plastic recycling
Acrylic plate made with Sumitomo Chemical's chemical recycling technology (left). On the right is an ordinary acrylic plate made from petroleum. The quality is the same. July 6, Niihama City, Ehime Prefecture. (©Sankei)

Sand is spread across the interior of a furnace divided into two chambers. Waste materials introduced into this furnace are gasified at temperatures exceeding 900 degrees Celsius. Subsequently, synthesis gas, which contains the raw material for recycled plastic, and exhaust gas are extracted separately. Temperature adjustments allow for control over the components of the synthesis gas, enabling the extraction of substances tailored to specific applications. While challenges related to precision and cost remain, the elimination of the need for separation holds the promise of significantly boosting recycling rates.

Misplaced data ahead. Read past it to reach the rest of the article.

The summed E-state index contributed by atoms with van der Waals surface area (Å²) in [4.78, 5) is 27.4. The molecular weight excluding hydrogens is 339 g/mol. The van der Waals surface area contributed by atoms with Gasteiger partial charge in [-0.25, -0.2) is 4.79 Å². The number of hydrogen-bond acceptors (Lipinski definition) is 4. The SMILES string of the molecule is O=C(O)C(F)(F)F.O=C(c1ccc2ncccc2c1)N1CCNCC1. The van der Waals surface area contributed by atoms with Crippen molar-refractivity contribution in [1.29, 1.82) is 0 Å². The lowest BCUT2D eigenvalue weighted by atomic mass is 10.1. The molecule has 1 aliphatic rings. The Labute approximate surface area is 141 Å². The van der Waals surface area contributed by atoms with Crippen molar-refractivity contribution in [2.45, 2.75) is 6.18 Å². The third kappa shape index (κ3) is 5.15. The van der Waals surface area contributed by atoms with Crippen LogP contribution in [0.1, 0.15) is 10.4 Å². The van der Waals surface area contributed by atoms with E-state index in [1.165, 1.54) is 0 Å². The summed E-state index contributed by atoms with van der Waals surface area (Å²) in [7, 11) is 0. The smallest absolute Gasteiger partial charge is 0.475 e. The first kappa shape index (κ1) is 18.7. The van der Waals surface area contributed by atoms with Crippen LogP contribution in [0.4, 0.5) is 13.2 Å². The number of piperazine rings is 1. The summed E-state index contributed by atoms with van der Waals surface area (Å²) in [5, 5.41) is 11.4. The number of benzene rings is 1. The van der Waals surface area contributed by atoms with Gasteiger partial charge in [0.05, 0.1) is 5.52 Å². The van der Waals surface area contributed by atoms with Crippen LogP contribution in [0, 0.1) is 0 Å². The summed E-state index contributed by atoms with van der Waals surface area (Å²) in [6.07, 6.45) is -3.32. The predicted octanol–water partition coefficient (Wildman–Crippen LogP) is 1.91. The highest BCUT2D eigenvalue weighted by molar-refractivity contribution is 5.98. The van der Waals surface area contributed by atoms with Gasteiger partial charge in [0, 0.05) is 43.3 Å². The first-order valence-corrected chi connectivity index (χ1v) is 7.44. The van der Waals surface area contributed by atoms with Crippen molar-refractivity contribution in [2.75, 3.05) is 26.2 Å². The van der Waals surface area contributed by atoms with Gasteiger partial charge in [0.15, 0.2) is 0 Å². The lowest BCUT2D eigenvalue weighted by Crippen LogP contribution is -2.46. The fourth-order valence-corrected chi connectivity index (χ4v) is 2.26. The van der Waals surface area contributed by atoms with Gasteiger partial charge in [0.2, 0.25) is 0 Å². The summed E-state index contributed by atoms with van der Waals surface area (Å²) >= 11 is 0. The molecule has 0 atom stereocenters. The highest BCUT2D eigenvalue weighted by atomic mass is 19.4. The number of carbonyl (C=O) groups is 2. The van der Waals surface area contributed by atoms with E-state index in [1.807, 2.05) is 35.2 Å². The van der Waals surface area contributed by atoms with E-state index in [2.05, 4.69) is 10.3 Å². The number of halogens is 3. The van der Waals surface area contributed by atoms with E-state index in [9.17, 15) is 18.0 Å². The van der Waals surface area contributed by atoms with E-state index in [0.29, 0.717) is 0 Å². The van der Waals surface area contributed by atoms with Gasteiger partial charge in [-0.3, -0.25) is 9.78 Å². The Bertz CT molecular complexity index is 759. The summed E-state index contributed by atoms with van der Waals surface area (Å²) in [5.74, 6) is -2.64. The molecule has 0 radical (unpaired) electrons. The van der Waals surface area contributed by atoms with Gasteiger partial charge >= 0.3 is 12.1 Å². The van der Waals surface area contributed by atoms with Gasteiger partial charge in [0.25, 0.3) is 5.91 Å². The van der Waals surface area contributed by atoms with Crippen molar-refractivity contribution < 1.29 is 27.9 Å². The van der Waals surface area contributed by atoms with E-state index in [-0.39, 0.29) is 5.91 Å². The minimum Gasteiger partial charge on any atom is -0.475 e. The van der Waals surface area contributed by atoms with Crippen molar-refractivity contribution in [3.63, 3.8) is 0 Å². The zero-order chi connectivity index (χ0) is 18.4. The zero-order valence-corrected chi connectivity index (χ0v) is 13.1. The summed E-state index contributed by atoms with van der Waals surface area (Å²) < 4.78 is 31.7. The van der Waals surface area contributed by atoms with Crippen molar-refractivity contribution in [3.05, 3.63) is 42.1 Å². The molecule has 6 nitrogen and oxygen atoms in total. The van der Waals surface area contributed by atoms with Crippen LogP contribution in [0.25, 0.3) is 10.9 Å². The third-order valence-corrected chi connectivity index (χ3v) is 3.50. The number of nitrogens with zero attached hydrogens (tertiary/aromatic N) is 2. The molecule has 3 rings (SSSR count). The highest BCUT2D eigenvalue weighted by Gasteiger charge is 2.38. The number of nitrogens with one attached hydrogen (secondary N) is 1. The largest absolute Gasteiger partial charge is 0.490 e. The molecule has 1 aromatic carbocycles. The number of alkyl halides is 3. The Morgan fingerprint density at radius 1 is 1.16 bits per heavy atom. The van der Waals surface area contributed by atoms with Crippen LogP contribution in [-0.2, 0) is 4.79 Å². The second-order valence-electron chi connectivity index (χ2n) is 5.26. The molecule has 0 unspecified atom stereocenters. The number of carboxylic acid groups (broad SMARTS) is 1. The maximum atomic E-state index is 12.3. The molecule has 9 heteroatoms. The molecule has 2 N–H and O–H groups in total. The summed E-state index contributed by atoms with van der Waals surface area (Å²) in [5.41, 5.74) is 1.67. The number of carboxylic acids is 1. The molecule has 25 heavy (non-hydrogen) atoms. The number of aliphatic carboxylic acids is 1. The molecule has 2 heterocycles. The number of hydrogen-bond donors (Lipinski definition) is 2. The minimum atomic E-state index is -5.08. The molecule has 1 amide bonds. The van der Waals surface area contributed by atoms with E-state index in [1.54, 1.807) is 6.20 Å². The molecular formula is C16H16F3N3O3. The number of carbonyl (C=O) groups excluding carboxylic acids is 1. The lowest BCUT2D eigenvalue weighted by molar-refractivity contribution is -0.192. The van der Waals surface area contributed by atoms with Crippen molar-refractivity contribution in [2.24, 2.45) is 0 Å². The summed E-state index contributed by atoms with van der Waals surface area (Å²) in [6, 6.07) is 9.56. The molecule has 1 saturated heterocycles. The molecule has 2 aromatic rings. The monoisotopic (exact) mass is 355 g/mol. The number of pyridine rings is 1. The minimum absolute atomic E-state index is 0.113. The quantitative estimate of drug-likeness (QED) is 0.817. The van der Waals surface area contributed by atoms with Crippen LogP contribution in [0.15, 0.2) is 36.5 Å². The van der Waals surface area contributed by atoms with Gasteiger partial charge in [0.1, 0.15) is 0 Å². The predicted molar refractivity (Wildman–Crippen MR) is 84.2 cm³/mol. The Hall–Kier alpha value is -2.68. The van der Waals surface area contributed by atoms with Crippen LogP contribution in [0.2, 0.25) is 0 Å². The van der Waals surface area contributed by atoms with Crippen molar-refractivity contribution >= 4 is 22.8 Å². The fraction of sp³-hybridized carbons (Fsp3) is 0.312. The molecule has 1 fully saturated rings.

Ikuma Sato, who works in environmental management at Ebara, notes with enthusiasm, "We want to cultivate close connections with related industries to make chemical recycling a reality in our society."

Yuichi Ishimura, Associate Professor at Kindai University’s Department of Economics, makes an important point. "There is a pressing need for technological innovation to enhance the quality of recycled plastics and reduce costs, ultimately driving up recycling rates."

Recycled plastics face challenges such as limited demand due to cost and quality issues. "It is important for companies to view using recycled plastics as not only an environmental contribution, but also a profitable endeavor," Ishimura notes.